Another thing that drove me freaking insane was the missing straps on Cap’s shield! How the hell is he attaching his shield to his arm and back without those straps? Still, I will say that Junior and Janson’s work on this issue produced some of the tightest work I have seen by this duo, not nearly as bad as some of their other pairings. I’ll give them that.

As far as openings go, CAPTAIN AMERICA #1 brings a lot of the right stuff: good characterization, intense action, intrigue and a cliffhanger ending. Unfortunately, the art drags the book down a bit, altering what could have been an outstanding start to a decent start.


Writer: Christos Gage
Art: Jheremy Raapack
Publisher: DC Comics
Reviewer: The Dean

The best thing about this series to me is that if an issue doesn't really work for you, you've only got one or two more before a creative shakeup brings you something different.

For the most part, all 25 issues of this series have been pretty solid, as even when the execution isn't so great, the idea behind it is interesting enough to entertain for the few number of pages each issue has. LEGENDS OF THE DARK KNIGHT #25 starts off a little shaky, but quickly takes a much more interesting turn as Bruce either wakes from a nightmare, or slips into a particularly bad Scarecrow hallucination.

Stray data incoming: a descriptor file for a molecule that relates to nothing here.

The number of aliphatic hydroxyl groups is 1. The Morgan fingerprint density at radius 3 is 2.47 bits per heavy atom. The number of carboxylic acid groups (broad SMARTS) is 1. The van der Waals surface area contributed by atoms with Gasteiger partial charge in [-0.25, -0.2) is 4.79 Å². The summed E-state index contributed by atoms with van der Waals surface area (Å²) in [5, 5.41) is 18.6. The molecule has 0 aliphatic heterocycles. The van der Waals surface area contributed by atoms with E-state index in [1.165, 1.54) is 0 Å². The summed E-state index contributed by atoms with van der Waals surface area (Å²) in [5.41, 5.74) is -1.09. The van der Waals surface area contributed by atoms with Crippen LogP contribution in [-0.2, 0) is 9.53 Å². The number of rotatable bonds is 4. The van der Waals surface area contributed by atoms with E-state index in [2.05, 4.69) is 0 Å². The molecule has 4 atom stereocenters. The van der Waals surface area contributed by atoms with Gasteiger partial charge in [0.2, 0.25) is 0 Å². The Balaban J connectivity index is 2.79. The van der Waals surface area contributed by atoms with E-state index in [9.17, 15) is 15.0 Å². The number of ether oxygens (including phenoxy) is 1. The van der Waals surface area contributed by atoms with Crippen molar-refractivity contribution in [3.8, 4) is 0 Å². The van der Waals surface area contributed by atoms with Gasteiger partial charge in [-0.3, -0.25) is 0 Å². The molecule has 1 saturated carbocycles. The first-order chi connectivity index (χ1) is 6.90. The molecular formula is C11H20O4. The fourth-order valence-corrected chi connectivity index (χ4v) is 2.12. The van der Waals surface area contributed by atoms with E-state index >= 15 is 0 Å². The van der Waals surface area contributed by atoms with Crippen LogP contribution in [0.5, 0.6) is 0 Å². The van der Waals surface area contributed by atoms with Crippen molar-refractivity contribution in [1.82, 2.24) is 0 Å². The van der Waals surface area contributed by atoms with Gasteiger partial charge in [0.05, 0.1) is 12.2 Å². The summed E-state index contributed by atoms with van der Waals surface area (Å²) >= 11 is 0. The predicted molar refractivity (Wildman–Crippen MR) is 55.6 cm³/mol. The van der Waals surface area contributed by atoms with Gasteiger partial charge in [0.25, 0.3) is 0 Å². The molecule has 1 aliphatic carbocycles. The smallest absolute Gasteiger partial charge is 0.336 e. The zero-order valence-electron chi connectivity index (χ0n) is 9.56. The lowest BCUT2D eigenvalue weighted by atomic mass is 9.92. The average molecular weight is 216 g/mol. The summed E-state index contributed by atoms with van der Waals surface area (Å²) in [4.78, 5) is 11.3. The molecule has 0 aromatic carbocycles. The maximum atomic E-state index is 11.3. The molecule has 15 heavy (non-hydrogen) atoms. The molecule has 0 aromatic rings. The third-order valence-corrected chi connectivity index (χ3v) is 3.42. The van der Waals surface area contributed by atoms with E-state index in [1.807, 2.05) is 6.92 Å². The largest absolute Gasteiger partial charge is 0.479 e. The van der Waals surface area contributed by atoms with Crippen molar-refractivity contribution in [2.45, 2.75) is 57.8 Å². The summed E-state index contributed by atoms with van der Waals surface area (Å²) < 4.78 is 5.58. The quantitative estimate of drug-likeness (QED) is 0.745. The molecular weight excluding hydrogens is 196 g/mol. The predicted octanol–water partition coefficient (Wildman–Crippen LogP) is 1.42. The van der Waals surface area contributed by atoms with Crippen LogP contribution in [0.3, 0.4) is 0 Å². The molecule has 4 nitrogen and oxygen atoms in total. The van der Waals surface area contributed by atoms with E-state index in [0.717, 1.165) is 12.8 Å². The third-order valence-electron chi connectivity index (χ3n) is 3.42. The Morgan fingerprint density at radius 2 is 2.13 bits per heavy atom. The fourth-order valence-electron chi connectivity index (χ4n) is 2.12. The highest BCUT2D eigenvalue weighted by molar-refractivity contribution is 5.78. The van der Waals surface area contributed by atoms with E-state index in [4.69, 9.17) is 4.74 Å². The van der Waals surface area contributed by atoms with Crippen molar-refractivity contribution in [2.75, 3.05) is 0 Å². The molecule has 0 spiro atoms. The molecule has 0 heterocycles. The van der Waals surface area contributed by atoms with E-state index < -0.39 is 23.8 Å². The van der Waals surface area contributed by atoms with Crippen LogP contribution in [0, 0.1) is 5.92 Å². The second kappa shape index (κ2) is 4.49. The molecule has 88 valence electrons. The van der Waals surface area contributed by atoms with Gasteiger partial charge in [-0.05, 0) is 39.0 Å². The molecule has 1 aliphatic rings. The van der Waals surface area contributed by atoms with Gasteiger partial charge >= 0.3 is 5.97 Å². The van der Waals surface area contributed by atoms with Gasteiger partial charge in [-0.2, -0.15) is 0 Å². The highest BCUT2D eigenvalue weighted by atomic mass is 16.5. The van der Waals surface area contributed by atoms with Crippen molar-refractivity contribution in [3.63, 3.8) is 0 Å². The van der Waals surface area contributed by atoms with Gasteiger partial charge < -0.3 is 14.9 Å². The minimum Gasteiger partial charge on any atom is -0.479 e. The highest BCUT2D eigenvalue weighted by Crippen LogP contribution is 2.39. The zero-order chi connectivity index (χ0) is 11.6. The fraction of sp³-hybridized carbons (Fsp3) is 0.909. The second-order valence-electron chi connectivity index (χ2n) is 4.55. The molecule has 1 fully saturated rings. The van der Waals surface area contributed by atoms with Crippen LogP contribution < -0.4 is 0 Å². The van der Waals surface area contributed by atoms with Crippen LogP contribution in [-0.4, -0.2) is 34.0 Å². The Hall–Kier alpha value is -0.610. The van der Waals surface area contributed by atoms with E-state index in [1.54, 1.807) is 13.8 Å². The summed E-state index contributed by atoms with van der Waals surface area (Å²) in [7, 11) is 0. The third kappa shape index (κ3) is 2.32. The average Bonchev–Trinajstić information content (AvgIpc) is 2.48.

It's tough to argue that Bruce isn't at least a little crazy, and Christos Gage gets readers to wonder how closely he toes the line of insanity, regardless of whether or not this whole scene is real. Gage does a good job parrying assumptions that this is Batman, so of course he'll come out on top, by having Bruce make several false starts in attempting to solve this one, only to have his anchor Alfred bring him back down to earth. Speaking of Alfred, why does he look so pissed?

At times the art from Jheremy Raapack is really impressive, but some of the expressions from Alfred are questionable for the situation, and can be a little distracting.

Nevertheless, this is a pretty cool issue that will conclude next week, so at only $0.99, how can you go wrong?

Advance Review: In stores today!


Writer: Brandon Seifert
Art: Lukas Ketner
Publisher: Image Comics
Reviewer: Ambush Bug